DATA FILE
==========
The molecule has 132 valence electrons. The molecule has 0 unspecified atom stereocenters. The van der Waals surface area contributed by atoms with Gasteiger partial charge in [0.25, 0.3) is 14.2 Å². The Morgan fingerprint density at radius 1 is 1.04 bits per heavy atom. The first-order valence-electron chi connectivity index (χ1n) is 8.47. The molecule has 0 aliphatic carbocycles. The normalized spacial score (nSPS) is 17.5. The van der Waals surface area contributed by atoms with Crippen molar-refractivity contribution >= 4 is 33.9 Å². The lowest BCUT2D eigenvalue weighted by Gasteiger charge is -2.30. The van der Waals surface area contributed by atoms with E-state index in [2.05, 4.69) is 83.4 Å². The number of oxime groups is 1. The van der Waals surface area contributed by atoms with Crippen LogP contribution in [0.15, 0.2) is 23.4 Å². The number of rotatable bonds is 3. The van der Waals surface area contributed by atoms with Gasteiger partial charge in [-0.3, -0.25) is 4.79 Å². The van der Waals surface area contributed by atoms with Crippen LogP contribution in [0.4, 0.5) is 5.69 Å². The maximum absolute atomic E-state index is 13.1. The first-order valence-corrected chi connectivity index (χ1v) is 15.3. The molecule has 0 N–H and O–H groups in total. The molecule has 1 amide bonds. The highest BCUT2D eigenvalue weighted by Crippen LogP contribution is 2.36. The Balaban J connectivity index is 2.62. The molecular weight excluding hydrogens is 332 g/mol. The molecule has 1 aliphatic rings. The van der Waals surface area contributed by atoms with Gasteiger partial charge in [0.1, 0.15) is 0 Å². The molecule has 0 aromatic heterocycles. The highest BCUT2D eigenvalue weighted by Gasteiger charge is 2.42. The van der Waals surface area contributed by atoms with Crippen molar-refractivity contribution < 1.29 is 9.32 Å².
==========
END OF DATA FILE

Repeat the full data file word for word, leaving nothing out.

The molecule has 132 valence electrons. The molecule has 0 unspecified atom stereocenters. The van der Waals surface area contributed by atoms with Gasteiger partial charge in [0.25, 0.3) is 14.2 Å². The Morgan fingerprint density at radius 1 is 1.04 bits per heavy atom. The first-order valence-electron chi connectivity index (χ1n) is 8.47. The molecule has 0 aliphatic carbocycles. The normalized spacial score (nSPS) is 17.5. The van der Waals surface area contributed by atoms with Crippen molar-refractivity contribution >= 4 is 33.9 Å². The lowest BCUT2D eigenvalue weighted by Gasteiger charge is -2.30. The van der Waals surface area contributed by atoms with E-state index in [2.05, 4.69) is 83.4 Å². The number of oxime groups is 1. The van der Waals surface area contributed by atoms with Crippen LogP contribution in [0.15, 0.2) is 23.4 Å². The number of rotatable bonds is 3. The van der Waals surface area contributed by atoms with Gasteiger partial charge in [-0.3, -0.25) is 4.79 Å². The van der Waals surface area contributed by atoms with Crippen LogP contribution in [0.4, 0.5) is 5.69 Å². The maximum absolute atomic E-state index is 13.1. The first-order valence-corrected chi connectivity index (χ1v) is 15.3. The molecule has 0 N–H and O–H groups in total. The molecule has 1 amide bonds. The highest BCUT2D eigenvalue weighted by Crippen LogP contribution is 2.36. The Balaban J connectivity index is 2.62. The molecular weight excluding hydrogens is 332 g/mol. The molecule has 1 aliphatic rings. The van der Waals surface area contributed by atoms with Gasteiger partial charge in [0.1, 0.15) is 0 Å². The molecule has 0 aromatic heterocycles. The highest BCUT2D eigenvalue weighted by Gasteiger charge is 2.42. The van der Waals surface area contributed by atoms with Crippen molar-refractivity contribution < 1.29 is 9.32 Å².